Zinnia seeds are fast-growing, and when planted, they add a splash of color from summer through fall. You may easily preserve seeds from your favorites so that you don’t have to buy more the following year. Zinnia blooms can be round, double, pom-pom, or cactus-shaped and can range in size from 1 to 7 inches, with plants growing from 4 inches to 4 feet tall. This article will answer the question, ‘What Do Zinnia Seeds Look Like?’
What Do Zinnia Seeds Look Like?
In USDA (U.S. Department of Agriculture) zones, Zinnia seeds come in a wide range of vibrant colors, make beautiful cut flowers, and are incredibly easy to grow and maintain. Zinnias, particularly the bright pink and scarlet kinds, are also known to attract birds and butterflies.
One of the easiest flowers to grow comes from the seed. They are annuals, so they grow quickly from seed to flower, which helps keep weeds at bay. Plant the seeds in the spring, after the danger of frost has passed, for a June bloom. If you want to have blooming zinnias earlier in the year, start them indoors and move them outdoors after the last frost.
Zinnias are heat resistant, which is one of the reasons they make excellent summer flowers. According to the Missouri Botanical Garden, they also do well in full light. The soil should be wet and drain well. As an extra plus, zinnias don’t require mulching and don’t require much fertilizer. A well-balanced fertilizer sprinkled now and then would be enough. There are zinnia varieties in almost every hue imaginable, with the noteworthy exception of blue. Choose from pastel tones as well as bolder, more colorful tones. The form of zinnia flower heads varies widely as well. A single or double row of flat petals surrounds an open core in certain zinnias. Others have domed petals or quill-like petals that fold inward.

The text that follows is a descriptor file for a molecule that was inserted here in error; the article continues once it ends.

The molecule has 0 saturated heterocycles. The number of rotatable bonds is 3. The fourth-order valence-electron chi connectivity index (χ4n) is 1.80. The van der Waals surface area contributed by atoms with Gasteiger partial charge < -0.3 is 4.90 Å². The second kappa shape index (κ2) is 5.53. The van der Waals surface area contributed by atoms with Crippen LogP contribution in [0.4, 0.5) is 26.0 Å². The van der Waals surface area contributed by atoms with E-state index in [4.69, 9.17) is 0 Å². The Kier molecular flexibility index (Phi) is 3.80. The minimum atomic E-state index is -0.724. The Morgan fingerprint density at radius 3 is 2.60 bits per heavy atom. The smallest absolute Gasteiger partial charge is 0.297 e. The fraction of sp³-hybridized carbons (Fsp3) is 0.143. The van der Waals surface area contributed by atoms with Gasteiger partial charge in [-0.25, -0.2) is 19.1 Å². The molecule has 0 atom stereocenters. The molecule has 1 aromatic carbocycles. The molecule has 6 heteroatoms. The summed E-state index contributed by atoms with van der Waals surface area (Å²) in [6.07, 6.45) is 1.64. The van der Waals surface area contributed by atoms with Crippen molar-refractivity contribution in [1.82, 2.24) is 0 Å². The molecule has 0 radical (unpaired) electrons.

Consider height while selecting zinnias for your summer garden. Some cultivars, such as those in the ‘Thumbelina’ series, are often no taller than 6 inches. Zinnias of the ‘Magellan’ series may reach 14 inches, while those in the Zinnia marylandica can reach 8 to 12 inches. Others, most notably those in the “Benary’s Giant Series,” may reach heights of 4 feet. Taller zinnias are ideal for borders and make excellent cut blooms.
Zinnias thrive in arid areas and can withstand droughts. Water the bottom of the zinnia plant. Keeping the leaves dry is essential for preventing zinnia fungal diseases such as leaf spot and powdery mildew and other problems such as bacterial leaf rot. Aeration can also help keep zinnia plants disease-free.
For the most part, when storing zinnia seeds, break the seeds from the brown flower petals and scatter them on paper towels indoors for a few days after harvesting. Once they are totally dry, package them in paper coin envelopes or tiny zip-top plastic bags, identifying each packet with the zinnia kind and year collected. Refrigerate the packets in a screw-topped glass container until spring.
The greatest use you can have for the zinnia plants is to act as conduits for pollination since birds and insects love them. Its flowers are also great for outdoor décor.